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Type: Journal article
Title: Reduced short-interval intracortical inhibition after eccentric muscle damage in human elbow flexor muscles
Author: Pitman, B.
Semmler, J.
Citation: Journal of Applied Physiology, 2012; 113(6):929-936
Publisher: Amer Physiological Soc
Issue Date: 2012
ISSN: 8750-7587
Statement of
Bradley M. Pitman and John G. Semmler
Abstract: The purpose of this study was to use paired-pulse transcranial magnetic stimulation (TMS) to examine the effect of eccentric exercise on short-interval intracortical inhibition (SICI) after damage to elbow flexor muscles. Nine young (22.5 ± 0.6 yr; mean ± SD) male subjects performed maximal eccentric exercise of the elbow flexor muscles until maximal voluntary contraction (MVC) force was reduced by ~40%. TMS was performed before, 2 h after, and 2 days after exercise under Rest and Active (5% MVC) conditions with motor-evoked potentials (MEPs) recorded from the biceps brachii (BB) muscle. Peripheral electrical stimulation of the brachial plexus was used to assess maximal Mwaves, and paired-pulse TMS with a 3-ms interstimulus interval was used to assess changes in SICI at each time point. The eccentric exercise resulted in a 34% decline in strength (P < 0.001), a 41% decline in resting M-wave (P < 0.01), changes in resting elbow joint angle (10°, P = 0.001), and a shift in the optimal elbow joint angle for force production (18°, P < 0.05) 2 h after exercise. This was accompanied by impaired muscle strength (27%, P < 0.001) and increased muscle soreness (P < 0.001) 2 days after exercise, which is indicative of muscle damage. When the test MEP amplitudes were matched between sessions, we found that SICI was reduced by 27% in resting and 23% in active BB muscle 2 h after exercise. SICI recovered 2 days after exercise when muscle pain and soreness were present, suggesting that delayed onset muscle soreness from eccentric exercise does not influence SICI. The change in SICI observed 2 h after exercise suggests that eccentric muscle damage has widespread effects throughout the motor system that likely includes changes in motor cortex.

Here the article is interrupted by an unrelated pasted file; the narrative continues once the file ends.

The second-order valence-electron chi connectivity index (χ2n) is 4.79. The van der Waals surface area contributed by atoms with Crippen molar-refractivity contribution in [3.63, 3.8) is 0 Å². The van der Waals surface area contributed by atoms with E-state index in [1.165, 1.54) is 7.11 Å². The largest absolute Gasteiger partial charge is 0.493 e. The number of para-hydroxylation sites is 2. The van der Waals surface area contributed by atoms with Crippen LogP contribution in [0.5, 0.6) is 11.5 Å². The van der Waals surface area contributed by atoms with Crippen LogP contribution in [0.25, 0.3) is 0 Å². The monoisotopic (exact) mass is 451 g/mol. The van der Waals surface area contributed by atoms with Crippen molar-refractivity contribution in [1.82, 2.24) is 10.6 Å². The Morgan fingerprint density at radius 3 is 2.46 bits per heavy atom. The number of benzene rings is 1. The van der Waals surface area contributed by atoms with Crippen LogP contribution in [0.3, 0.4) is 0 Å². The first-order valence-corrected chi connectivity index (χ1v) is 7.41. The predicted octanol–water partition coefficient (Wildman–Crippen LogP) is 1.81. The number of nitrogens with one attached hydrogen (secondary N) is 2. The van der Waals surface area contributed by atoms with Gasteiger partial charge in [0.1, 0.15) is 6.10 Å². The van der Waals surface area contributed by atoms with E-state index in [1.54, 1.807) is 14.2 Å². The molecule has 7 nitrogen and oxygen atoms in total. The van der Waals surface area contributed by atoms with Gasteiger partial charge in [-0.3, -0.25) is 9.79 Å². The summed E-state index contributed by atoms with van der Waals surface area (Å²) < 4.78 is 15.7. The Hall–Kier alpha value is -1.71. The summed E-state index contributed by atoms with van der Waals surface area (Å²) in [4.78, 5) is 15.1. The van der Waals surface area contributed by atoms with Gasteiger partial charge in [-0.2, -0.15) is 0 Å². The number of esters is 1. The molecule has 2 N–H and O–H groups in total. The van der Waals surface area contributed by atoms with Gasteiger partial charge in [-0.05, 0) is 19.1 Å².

Keywords: Exercise; motor control; TMS; motor cortex
Rights: Copyright © 2012 the American Physiological Society
RMID: 0020122168
DOI: 10.1152/japplphysiol.00361.2012
Appears in Collections:Medical Sciences publications

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